Like many of our other ideas, we find our ideas about success change. We had other values in our using days and most of the time we were just moving forward to our next using-spree or getting over our last one. While we were using our, ‘success’ was simply a matter of, staying out of trouble but not out of drugs! Likewise, success in recovery may simply mean ‘just staying abstinent and going to meetings’ for many of us, in the beginning. Unfortunately, quite a few of us remain at this point for an extremely long period and find ourselves trapped in a state of complacency. Defining clean as ‘not using" allows the concept of "staying clean" to remain our first measure of success. Working on our recovery with the Steps should most definitely be included in any list that we make of our successes. Maintaining our conscious contact with the God of our understanding, however, must become the ultimate measure of our success. This allows us to not only to get clean physically but also to get clean mentally, and spiritually. We learn about the benefits of living by the spiritual principles gained because of this conscious contact. We begin to practice honesty, service to others, and learn the meaning of unconditional love, even for those unable to love themselves. Other meaningful goals in life, such as the accomplishment of getting an academic degree, the ideal job or completing a course of study, may also become measures of our success but should never be mistaken for success in and of themselves. Material gain is another area some have mistaken as being successful. While these things may come because of successful recovery, successful recovery cannot be gauged by material or intellectual gain. Successful recovery is a spiritual state free from obsession and compulsion.

Feeling a sense of loss over being unable to live up to some commitment or goal may give us new ideas about failure. Curiosity about what our real boundaries are may replace those 'all or nothing' feelings that are so typical of addicts in active addiction. When we grant ourselves the right to fail when we first take on a goal that may seem be too much for us, we free ourselves of the fear of failure. Clean, we have to learn how to appreciate the courage we show simply by attempting to go beyond any of our old restrictions. Unrealistic expectations are too often just another form of unmanageability for us.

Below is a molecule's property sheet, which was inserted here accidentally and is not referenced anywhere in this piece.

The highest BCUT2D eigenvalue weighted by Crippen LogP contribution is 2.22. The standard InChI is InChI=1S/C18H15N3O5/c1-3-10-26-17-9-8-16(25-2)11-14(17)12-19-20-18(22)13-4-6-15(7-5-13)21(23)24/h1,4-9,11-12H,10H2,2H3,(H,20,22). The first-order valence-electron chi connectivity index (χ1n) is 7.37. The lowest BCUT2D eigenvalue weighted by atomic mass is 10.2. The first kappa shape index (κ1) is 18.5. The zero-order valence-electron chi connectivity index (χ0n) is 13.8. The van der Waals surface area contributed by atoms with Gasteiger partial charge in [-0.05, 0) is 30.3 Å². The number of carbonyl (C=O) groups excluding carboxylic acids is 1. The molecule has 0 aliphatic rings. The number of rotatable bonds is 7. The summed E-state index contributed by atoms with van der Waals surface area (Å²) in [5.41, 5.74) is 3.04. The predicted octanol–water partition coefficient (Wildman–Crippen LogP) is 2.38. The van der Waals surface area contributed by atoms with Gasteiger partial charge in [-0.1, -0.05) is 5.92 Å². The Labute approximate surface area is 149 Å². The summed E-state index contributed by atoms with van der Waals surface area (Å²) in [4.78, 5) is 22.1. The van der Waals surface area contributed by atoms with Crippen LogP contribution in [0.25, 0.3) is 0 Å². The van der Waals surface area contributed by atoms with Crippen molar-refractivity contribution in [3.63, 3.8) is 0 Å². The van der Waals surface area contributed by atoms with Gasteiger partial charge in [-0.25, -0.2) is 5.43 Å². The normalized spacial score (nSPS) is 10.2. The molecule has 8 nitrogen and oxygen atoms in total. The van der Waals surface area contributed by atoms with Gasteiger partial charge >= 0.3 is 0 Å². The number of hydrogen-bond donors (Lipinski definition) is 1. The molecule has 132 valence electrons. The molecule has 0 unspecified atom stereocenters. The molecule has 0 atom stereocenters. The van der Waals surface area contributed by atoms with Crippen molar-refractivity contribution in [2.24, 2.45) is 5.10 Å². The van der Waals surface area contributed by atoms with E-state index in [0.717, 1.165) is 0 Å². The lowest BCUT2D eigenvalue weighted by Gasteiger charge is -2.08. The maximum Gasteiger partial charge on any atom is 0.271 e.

Reacting to the emotions and perceptions of others and how they think we are doing may seem to be a problem. This perception at times however allows us to think things over or to consult others before we take any responsive action. The insight and ability to question our old values is part of our conscious contact with a Higher Power. What was once a cloudy pool of raw emotions and prejudice settles down at some point into a clear stream of awareness for most of us. No longer must we be at the mercy of our old false impressions and undefined perceptions. We have found this to be the keynote of our practical approach to spirituality.

As long as we identify with our problems and fail to see that they are part of the disease, we will lack a healthy perspective. We acknowledge that we are overly sensitive to what is happening around us. Addicts seem to suffer from an inability to leave well enough alone. If you add our desire to know, understand and take stands on things, even if we often fail to get our facts straight, then our curious dance with life becomes clear. We somehow forget the confusion that we felt when first we began using drugs in earnest. A noticeable loss of memory, disorientation and an inability to perform certain tasks is a common occurrence at the beginning of recovery, even if we excelled at them in the past. The lifting of the drug-induced fog is the beginning of our re-introduction to life.

Our sight, hearing and ability to feel are still under the influence of our disease when we first get clean. We hear the slogans: "Let go and let God.", "Easy does it.", "Don't leave before the miracle happens!" and "Keep coming back!" These and other sayings help us get out of the self-centered role and allow us to learn ways to readjust to life on life's terms.